You’ve long dreamed of having a barn of your very own, and that day is drawing nearer.
But before you build, it’s important to be thorough in your planning. After all, once the barn is built, changes might be difficult (and not to mention, expensive) to make.
Though everyone’s idea of a “dream barn” may be different, here are a few considerations to keep in mind during your planning process.
1.) Build on higher ground. This may seem like a no brainer, but it could mean the difference between a constantly muddy or flood-prone barn and one which stays high and dry. If your ground is completely level, add a little more height to your building pad.
2.) Think long-term. You may have two horses right now, but how many do you see yourself having five or ten years down the road? Even if you end up with a bigger barn than you need, you can always use the extra space for storage.
3.) Don’t skimp on stall size and flooring! If you’re looking for ways to trim costs, I wouldn’t recommend doing it in the stall department. Standard horse stalls are 12 x 12, but if your horses will be spending a good amount of time inside, going with a larger stall might be wise. Stall flooring is also extremely important as you will want something comfortable, durable, and easy to maintain. A mat system is often the best way to go.
4.) Plan for good ventilation. This is perhaps one of the most critical considerations when planning your barn since we want to maximize air flow to keep horses cool in hot weather and also avoid respiratory problems caused by breathing in dust or ammonia from urine. Natural ventilation can be achieved by building your barn’s largest openings (whether that be a center aisle door, stall openings, or large windows) toward the prevailing wind direction. In warm climates, installing barn fans is also a great way to keep air flowing throughout the barn.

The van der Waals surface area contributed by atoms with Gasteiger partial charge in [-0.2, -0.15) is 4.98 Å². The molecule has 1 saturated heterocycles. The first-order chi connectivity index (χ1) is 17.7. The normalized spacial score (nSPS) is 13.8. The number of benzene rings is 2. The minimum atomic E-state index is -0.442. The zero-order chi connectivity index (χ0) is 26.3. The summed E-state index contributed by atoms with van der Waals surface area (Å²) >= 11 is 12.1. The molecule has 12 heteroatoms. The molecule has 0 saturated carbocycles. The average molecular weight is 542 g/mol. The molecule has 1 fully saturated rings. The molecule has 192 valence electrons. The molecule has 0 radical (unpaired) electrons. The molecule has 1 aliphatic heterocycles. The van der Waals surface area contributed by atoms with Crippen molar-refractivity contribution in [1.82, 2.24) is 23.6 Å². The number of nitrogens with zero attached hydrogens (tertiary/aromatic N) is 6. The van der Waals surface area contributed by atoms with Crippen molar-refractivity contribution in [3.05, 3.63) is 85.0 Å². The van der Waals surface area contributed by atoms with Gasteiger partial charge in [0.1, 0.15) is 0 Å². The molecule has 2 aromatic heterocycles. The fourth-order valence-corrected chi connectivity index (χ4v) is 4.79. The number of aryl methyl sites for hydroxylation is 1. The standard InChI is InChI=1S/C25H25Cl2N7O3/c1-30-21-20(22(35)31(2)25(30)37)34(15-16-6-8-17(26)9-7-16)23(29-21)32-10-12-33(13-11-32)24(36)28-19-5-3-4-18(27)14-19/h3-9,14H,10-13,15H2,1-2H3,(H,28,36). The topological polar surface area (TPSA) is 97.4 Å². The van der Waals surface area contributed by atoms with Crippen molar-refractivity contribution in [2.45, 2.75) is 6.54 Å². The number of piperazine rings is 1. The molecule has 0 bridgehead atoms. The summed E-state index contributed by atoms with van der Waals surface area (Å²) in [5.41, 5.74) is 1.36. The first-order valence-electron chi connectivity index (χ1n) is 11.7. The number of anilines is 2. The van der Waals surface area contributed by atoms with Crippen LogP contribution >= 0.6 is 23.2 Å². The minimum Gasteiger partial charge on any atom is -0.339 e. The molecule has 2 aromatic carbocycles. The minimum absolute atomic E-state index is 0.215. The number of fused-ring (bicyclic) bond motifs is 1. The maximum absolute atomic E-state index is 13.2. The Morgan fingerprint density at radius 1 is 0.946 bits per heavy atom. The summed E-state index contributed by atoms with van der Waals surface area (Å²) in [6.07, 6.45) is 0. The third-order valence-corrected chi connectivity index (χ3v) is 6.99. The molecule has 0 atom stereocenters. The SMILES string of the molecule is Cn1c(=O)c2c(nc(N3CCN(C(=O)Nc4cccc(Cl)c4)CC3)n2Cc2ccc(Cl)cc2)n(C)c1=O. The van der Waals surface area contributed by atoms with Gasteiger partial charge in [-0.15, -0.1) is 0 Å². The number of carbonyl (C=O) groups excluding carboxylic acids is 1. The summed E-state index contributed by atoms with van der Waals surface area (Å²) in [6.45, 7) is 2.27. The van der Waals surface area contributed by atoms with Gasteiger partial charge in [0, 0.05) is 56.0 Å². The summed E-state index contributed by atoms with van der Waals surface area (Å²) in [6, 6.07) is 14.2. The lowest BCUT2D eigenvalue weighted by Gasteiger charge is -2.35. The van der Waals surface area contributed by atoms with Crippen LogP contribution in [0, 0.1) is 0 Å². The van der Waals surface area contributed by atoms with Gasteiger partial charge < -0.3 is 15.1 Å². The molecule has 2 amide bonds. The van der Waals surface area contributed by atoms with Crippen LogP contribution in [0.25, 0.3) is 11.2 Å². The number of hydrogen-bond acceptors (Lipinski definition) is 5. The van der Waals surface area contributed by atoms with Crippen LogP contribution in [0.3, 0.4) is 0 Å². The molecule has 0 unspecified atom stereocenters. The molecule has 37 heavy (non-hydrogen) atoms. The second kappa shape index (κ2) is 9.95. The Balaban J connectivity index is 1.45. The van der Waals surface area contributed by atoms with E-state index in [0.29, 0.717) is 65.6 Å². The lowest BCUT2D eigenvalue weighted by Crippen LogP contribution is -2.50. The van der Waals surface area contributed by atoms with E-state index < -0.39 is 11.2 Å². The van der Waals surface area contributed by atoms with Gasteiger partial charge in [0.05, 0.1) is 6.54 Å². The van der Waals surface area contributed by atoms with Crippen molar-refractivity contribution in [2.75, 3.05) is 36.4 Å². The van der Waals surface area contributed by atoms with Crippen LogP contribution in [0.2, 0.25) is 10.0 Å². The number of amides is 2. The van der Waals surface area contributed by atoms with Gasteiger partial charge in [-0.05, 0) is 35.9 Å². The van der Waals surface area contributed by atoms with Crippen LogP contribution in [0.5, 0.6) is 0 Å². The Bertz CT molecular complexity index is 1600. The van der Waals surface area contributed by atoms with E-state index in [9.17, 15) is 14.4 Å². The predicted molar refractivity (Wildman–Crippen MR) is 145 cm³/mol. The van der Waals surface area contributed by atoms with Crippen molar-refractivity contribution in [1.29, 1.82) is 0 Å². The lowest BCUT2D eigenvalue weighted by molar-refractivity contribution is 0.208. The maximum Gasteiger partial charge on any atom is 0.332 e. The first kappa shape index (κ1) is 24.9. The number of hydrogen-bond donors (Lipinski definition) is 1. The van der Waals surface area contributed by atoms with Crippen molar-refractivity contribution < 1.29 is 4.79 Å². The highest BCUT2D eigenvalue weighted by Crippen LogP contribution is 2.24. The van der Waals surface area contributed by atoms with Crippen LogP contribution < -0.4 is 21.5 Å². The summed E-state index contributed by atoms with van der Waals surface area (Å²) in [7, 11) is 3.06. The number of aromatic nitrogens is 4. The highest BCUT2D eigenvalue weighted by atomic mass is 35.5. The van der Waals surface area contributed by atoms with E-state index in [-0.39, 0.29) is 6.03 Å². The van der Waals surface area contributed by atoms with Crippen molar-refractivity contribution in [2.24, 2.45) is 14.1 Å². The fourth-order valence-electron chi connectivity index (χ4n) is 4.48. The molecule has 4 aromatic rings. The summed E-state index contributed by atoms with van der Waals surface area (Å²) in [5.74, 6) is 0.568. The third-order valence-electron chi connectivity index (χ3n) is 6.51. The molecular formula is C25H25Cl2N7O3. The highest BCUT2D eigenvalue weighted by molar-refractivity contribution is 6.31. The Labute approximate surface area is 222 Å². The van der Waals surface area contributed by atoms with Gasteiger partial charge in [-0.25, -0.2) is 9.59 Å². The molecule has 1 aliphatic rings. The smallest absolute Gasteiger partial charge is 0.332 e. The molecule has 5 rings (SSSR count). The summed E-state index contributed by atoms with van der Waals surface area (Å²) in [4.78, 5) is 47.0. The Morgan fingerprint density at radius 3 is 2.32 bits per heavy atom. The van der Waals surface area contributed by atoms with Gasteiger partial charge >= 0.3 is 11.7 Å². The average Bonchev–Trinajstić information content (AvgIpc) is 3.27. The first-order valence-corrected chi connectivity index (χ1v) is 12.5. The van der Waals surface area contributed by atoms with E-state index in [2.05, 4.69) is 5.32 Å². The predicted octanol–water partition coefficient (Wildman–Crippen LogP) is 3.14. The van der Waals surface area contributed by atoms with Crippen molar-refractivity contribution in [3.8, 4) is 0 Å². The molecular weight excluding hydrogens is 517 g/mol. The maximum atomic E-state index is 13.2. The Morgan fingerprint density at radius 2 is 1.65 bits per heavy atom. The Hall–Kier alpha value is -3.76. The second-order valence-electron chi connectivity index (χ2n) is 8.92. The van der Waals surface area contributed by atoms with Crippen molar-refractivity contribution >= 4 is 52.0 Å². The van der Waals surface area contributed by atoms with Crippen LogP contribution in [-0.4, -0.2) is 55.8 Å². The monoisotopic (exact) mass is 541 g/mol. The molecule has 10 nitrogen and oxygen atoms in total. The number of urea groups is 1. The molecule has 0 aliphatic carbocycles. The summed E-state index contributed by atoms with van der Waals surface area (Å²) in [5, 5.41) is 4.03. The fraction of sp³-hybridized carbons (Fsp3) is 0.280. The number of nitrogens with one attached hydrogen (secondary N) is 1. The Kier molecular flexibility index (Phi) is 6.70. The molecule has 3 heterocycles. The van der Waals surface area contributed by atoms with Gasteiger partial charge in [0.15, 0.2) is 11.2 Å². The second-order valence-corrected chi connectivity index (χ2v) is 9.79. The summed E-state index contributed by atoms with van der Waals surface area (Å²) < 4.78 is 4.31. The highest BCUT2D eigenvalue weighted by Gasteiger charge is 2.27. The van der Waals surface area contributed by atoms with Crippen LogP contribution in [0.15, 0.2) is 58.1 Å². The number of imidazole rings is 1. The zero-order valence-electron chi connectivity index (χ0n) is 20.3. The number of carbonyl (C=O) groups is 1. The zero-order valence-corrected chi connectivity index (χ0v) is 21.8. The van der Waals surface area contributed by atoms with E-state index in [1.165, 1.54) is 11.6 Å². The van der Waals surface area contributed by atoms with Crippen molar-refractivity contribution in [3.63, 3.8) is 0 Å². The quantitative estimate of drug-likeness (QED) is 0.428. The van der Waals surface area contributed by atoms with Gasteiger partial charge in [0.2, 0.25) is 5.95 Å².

5.) Incorporate both natural and artificial light. Adding windows, doors, and even translucent panels to allow in sunlight is cost-efficient and also the safest and healthiest way to light your barn. However, you will want artificial lighting as well. Plan to install light fixtures in key areas, such as barn aisles, over stalls, and in feed and storage rooms. Due to their durability and cost-effectiveness, LED lights are a popular choice.
Of course, there are many more aspects to consider, but the above tips will go a long way in helping you create a barn both you and your horses will love!
Casie Bazay is a freelance and young adult writer, as well as an owner/barefoot trimmer and certified equine acupressure practitioner. She hosts the blog, The Naturally Healthy Horse, where she regularly shares information on barefoot, equine nutrition, and holistic horse health. Once an avid barrel racer, Casie now enjoys just giving back to the horses who have given her so much. Follow Casie at www.casiebazay.com.
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